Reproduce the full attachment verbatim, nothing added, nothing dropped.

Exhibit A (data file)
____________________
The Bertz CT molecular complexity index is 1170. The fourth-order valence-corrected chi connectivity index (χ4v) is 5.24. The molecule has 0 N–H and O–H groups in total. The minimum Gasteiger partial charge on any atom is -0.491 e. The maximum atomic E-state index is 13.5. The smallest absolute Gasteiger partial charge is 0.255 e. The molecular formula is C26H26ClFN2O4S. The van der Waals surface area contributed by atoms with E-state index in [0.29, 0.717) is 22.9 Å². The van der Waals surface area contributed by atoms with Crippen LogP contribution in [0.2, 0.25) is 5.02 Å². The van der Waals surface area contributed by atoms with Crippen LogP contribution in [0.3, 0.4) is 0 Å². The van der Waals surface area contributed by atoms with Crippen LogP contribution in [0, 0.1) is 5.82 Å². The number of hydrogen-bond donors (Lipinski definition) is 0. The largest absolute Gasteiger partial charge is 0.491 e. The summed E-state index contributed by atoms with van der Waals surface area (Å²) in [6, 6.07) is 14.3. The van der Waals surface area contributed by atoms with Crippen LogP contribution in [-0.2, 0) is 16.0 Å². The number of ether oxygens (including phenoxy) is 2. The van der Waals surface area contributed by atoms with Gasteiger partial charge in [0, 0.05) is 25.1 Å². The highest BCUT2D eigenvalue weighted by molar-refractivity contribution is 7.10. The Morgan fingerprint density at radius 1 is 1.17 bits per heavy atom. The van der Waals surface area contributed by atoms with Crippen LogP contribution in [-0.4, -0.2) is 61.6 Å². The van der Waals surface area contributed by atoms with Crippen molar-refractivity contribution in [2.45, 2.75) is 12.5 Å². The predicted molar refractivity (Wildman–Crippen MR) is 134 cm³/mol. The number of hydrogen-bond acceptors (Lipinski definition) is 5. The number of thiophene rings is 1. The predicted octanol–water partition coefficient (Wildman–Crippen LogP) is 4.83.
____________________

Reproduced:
The Bertz CT molecular complexity index is 1170. The fourth-order valence-corrected chi connectivity index (χ4v) is 5.24. The molecule has 0 N–H and O–H groups in total. The minimum Gasteiger partial charge on any atom is -0.491 e. The maximum atomic E-state index is 13.5. The smallest absolute Gasteiger partial charge is 0.255 e. The molecular formula is C26H26ClFN2O4S. The van der Waals surface area contributed by atoms with E-state index in [0.29, 0.717) is 22.9 Å². The van der Waals surface area contributed by atoms with Crippen LogP contribution in [0.2, 0.25) is 5.02 Å². The van der Waals surface area contributed by atoms with Crippen LogP contribution in [0.3, 0.4) is 0 Å². The van der Waals surface area contributed by atoms with Crippen LogP contribution in [0, 0.1) is 5.82 Å². The number of hydrogen-bond donors (Lipinski definition) is 0. The largest absolute Gasteiger partial charge is 0.491 e. The summed E-state index contributed by atoms with van der Waals surface area (Å²) in [6, 6.07) is 14.3. The van der Waals surface area contributed by atoms with Crippen LogP contribution in [-0.2, 0) is 16.0 Å². The number of ether oxygens (including phenoxy) is 2. The van der Waals surface area contributed by atoms with Gasteiger partial charge in [0, 0.05) is 25.1 Å². The highest BCUT2D eigenvalue weighted by molar-refractivity contribution is 7.10. The Morgan fingerprint density at radius 1 is 1.17 bits per heavy atom. The van der Waals surface area contributed by atoms with Crippen LogP contribution in [-0.4, -0.2) is 61.6 Å². The van der Waals surface area contributed by atoms with Crippen molar-refractivity contribution in [2.45, 2.75) is 12.5 Å². The predicted molar refractivity (Wildman–Crippen MR) is 134 cm³/mol. The number of hydrogen-bond acceptors (Lipinski definition) is 5. The number of thiophene rings is 1. The predicted octanol–water partition coefficient (Wildman–Crippen LogP) is 4.83.